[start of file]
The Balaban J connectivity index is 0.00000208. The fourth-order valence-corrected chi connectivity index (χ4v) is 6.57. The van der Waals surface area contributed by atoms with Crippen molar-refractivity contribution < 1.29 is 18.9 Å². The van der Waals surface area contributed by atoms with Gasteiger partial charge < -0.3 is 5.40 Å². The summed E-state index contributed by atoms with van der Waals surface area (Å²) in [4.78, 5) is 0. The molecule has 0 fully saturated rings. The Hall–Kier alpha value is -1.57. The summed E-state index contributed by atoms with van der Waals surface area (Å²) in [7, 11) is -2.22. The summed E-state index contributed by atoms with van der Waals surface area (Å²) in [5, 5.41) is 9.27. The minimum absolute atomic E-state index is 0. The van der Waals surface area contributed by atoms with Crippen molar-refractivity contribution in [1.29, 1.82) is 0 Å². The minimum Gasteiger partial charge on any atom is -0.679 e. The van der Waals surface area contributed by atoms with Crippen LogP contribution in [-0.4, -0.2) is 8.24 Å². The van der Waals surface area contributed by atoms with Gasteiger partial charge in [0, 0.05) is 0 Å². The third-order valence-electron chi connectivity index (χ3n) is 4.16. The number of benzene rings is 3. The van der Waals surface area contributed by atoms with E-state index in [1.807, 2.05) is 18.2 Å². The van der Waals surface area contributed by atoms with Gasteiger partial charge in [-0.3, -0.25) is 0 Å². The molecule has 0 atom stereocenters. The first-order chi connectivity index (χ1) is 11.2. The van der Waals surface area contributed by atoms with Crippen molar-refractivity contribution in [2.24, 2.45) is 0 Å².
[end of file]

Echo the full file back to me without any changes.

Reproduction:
The Balaban J connectivity index is 0.00000208. The fourth-order valence-corrected chi connectivity index (χ4v) is 6.57. The van der Waals surface area contributed by atoms with Crippen molar-refractivity contribution < 1.29 is 18.9 Å². The van der Waals surface area contributed by atoms with Gasteiger partial charge < -0.3 is 5.40 Å². The summed E-state index contributed by atoms with van der Waals surface area (Å²) in [4.78, 5) is 0. The molecule has 0 fully saturated rings. The Hall–Kier alpha value is -1.57. The summed E-state index contributed by atoms with van der Waals surface area (Å²) in [7, 11) is -2.22. The summed E-state index contributed by atoms with van der Waals surface area (Å²) in [5, 5.41) is 9.27. The minimum absolute atomic E-state index is 0. The van der Waals surface area contributed by atoms with Crippen molar-refractivity contribution in [1.29, 1.82) is 0 Å². The minimum Gasteiger partial charge on any atom is -0.679 e. The van der Waals surface area contributed by atoms with Crippen LogP contribution in [-0.4, -0.2) is 8.24 Å². The van der Waals surface area contributed by atoms with Gasteiger partial charge in [0, 0.05) is 0 Å². The third-order valence-electron chi connectivity index (χ3n) is 4.16. The number of benzene rings is 3. The van der Waals surface area contributed by atoms with E-state index in [1.807, 2.05) is 18.2 Å². The van der Waals surface area contributed by atoms with Gasteiger partial charge in [-0.3, -0.25) is 0 Å². The molecule has 0 atom stereocenters. The first-order chi connectivity index (χ1) is 11.2. The van der Waals surface area contributed by atoms with Crippen molar-refractivity contribution in [2.24, 2.45) is 0 Å².